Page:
Adele contributes 10 times as much to this numerical novelty as Beyonce but it is the latter that emerges, with the bigger prize and the smaller number, with 4 ranking one, 21 ranking two and 19 ranking five.
As its title suggests, 4 is Beyonce's fourth regular studio album - its release perfectly timed to coincide with Beyonce's appearance her critically-acclaimed Glastonbury set, which occupied 90 minutes of BBC2 airtime on Sunday night.
The album made a fast start, and sold 89,211 copies to become Beyonce 's second solo number one, eight years to the week after her first solo album, Dangerously In Love, dashed to the summit on first week sales of 113,117.
Despite its big first week and its seniority, Dangerously In Love is not Beyonce's biggest selling solo album - that honour falls to her last album, I Am...Sasha Fierce, which opened at number 10 on sales of 38,610, eventually reaching number two, and selling 1,411,189 copies.
Dangerously In Love has sold 1,143,299 copies. Beyonce's second solo album, B'day, debuted and peaked at number three, with first week sales of 35,012, and to-date sales of 385,078.
Beyonce's incendiary set also created big demand for 4's second single, Best Thing I Never Had, which debuts at number three (51,365 sales). It is Beyonce's 16th Top 10 hit away from Destiny's Child - a tally which doesn't include 4's first single, Run The World (Girls), which peaked at number 11 but which rebounds 38-23 (16,002 sales) in the wake of Glastonbury.
Beyonce's 2006 number four hit Irreplaceable is also propelled into the chart (number 33, 11,693 sales), with most of its sales coming from a 'live at Glastonbury' recording benefitting charity. Another song from the new album - The End Of Time (number 62, 4,488 sales) also breaches the Top 75, while popular oldies Halo (number 60, 4,599 sales) and Single Ladies (Put A Ring On It) (number 72, 3,700 sales) also re-emerge.
Number two for the sixth week in a row, and seventh week in all, 21 sold a further 39,553 copies for Adele last week. Now on the chart for a total of 23 weeks - all of the rest were at number one - the album now has cumulative sales of 2,630,625. Meanwhile, 19 remains at number five (22,541 sales) on its 26th straight week in the Top 10, and has sold 1,556,684 copies since its 2008 release.
Last week's number one, Lady GaGa's Born This Way retreats to number three (31,449 sales), while Take That's Progress also slips, falling 3-4 (22,581 sales) even as their tour continues.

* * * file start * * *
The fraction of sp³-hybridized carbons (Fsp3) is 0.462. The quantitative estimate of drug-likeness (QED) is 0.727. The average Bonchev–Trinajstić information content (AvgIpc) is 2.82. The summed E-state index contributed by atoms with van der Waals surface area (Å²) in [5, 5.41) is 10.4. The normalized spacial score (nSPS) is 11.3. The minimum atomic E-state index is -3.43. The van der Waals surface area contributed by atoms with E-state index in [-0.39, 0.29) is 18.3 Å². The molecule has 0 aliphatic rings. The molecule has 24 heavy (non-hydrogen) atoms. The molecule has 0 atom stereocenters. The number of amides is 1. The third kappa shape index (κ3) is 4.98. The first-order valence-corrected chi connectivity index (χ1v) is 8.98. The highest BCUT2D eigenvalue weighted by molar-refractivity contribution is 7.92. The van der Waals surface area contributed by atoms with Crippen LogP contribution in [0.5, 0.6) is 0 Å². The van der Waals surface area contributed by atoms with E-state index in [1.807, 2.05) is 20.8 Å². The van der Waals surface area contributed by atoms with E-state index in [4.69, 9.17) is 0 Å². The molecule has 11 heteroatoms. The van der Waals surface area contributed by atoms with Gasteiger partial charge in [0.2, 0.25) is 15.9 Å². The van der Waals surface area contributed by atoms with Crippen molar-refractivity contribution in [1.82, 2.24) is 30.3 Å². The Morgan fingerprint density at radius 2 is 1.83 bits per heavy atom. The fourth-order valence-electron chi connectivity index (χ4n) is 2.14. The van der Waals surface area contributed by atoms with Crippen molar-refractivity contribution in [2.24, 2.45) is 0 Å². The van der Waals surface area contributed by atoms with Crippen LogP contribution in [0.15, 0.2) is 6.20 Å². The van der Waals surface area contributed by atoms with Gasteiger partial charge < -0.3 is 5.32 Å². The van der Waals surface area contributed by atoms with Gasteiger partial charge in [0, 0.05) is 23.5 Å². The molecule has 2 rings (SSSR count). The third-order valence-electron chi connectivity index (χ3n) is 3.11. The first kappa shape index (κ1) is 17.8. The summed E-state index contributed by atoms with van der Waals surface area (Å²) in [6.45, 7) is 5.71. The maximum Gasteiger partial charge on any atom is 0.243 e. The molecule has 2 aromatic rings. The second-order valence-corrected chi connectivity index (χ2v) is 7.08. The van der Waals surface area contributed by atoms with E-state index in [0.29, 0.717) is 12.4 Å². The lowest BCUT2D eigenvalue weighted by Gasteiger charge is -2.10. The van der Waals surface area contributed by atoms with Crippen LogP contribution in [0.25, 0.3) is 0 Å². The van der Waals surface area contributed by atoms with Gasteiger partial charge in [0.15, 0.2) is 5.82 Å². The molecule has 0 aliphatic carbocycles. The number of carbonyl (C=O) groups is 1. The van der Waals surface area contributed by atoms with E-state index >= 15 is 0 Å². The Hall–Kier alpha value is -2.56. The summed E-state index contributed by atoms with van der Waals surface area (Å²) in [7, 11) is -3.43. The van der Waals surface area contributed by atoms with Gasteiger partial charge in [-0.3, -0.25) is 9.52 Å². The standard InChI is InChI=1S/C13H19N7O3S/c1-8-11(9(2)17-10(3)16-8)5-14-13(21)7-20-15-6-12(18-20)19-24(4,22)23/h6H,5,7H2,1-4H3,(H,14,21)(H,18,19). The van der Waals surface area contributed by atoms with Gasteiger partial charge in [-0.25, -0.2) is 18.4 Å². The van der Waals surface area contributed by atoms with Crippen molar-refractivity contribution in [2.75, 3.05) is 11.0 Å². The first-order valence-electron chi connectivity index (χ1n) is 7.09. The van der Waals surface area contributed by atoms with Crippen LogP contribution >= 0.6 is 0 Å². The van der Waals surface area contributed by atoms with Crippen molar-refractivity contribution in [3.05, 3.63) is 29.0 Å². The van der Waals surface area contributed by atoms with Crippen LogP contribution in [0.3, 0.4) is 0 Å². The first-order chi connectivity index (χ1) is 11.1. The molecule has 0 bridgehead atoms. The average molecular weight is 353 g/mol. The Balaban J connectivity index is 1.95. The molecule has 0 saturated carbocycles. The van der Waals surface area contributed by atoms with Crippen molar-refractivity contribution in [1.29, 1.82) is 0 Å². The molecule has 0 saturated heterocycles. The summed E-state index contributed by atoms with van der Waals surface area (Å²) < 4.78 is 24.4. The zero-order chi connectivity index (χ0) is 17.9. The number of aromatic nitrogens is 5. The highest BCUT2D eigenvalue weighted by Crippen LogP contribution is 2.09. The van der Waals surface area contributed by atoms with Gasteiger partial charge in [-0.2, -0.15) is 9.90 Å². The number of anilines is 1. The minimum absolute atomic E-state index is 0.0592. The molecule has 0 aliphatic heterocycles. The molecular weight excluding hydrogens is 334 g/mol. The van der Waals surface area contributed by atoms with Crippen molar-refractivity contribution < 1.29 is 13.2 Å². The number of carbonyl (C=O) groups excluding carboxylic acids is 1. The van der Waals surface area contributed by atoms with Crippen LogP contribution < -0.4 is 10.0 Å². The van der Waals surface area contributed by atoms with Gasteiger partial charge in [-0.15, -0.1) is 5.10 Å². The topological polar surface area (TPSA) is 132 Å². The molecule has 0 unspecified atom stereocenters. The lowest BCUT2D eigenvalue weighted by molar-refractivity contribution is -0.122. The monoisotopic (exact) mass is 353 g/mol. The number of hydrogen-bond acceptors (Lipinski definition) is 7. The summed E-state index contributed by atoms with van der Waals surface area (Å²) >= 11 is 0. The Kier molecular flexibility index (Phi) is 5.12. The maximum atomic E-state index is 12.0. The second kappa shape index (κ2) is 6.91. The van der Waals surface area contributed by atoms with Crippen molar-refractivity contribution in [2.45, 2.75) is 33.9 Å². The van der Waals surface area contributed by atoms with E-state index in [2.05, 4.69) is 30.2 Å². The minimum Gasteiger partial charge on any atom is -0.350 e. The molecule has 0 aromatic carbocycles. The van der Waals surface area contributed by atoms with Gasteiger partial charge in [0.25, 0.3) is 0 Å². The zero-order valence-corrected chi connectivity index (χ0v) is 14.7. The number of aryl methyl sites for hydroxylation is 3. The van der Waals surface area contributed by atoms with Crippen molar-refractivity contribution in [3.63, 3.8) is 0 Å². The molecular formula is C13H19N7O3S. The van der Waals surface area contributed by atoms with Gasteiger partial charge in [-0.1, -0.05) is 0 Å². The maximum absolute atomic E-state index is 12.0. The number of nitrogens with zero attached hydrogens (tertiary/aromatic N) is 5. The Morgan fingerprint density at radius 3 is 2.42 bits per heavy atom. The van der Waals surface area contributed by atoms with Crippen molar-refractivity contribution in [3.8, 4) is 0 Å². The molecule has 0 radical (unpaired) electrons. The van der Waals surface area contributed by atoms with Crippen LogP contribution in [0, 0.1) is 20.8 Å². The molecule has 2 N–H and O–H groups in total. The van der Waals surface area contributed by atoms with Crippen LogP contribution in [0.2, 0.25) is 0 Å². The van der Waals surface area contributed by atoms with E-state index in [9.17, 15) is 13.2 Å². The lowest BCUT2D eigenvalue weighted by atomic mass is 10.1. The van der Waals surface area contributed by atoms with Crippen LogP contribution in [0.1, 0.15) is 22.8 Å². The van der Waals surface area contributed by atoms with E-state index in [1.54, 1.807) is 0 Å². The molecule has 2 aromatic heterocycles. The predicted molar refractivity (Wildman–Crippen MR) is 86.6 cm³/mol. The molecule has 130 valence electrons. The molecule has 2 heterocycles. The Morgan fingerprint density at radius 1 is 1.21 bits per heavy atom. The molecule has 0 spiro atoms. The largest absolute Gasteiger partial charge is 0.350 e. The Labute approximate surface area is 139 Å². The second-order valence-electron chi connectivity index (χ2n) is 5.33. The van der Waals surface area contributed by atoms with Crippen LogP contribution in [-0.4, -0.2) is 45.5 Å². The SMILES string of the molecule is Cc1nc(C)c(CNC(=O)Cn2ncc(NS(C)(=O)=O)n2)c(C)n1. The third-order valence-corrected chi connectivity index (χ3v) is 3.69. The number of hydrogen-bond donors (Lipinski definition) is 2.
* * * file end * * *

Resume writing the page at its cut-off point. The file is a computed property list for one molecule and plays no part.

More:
Biffy Clyro's first release since their Many Of Horror single was covered by Matt Cardle, their concert CD/DVD set Revolutions/Live At Wembley debuts at number nine (12,715 sales). It debuts at number four in their native Scotland.
10 years after her last studio album, Trouble In Shangri-La, peaked at number 43, Stevie Nicks secures a more respectable number 14 debut (10,444 sales) with In Your Dreams. It is 63 year old Nicks' highest charting solo set since The Other Side Of The Mirror reached number three in 1989. Nicks' profile has been raised by Glee covers of many songs made famous by her band Fleetwood Mac, Eurythmics' star Dave Stewart's production of her new album, and Radio 2's A-listing of In Your Dreams track Secret Love.
Airplay has been a little harder to come by for Little Shocks, the initial single from The Kaiser Chiefs' fourth album, The Future Is Medieval, which debuts at number 10 (12,469 Sales). The band's second album, Yours Truly Angry Mob, reached number one; its first (Employment) and third (Off With Their Heads) reached number two.
Elsewhere in the Top 40, there are debuts for Foster The People's Torches (number 24, 7,295 sales); Gillian Welch's The Harrow & The Harvest (number 25, 7,129 sales); Limp Bizkit's Gold Cobra (number 30, 6,371 sales); and Islands: The Essential Ludovico Einaudi (number 34, 5,591 sales).
Beyonce is far from being the only artist to enjoy the Glastonbury effect - albums by Coldplay, Mumford & Sons, Chase & Status, Elbow, Plan B, Noah & The Whale, U2 and Pendulum all enjoy upward momentum.
Now That's What I Call Music! 78 returned to the top of the compilation chart last week, claiming its 10th victory in 11 weeks - but its reign now looks over for good, with its return to number two accompanied by sales of 12,048 - little more than a third of the 34,059 copies that the compilation Clubland 19 sold to debut in pole position. It is the 22nd number one for the Clubland series since it was launched by All Around The World/UMTV nine years ago this very week.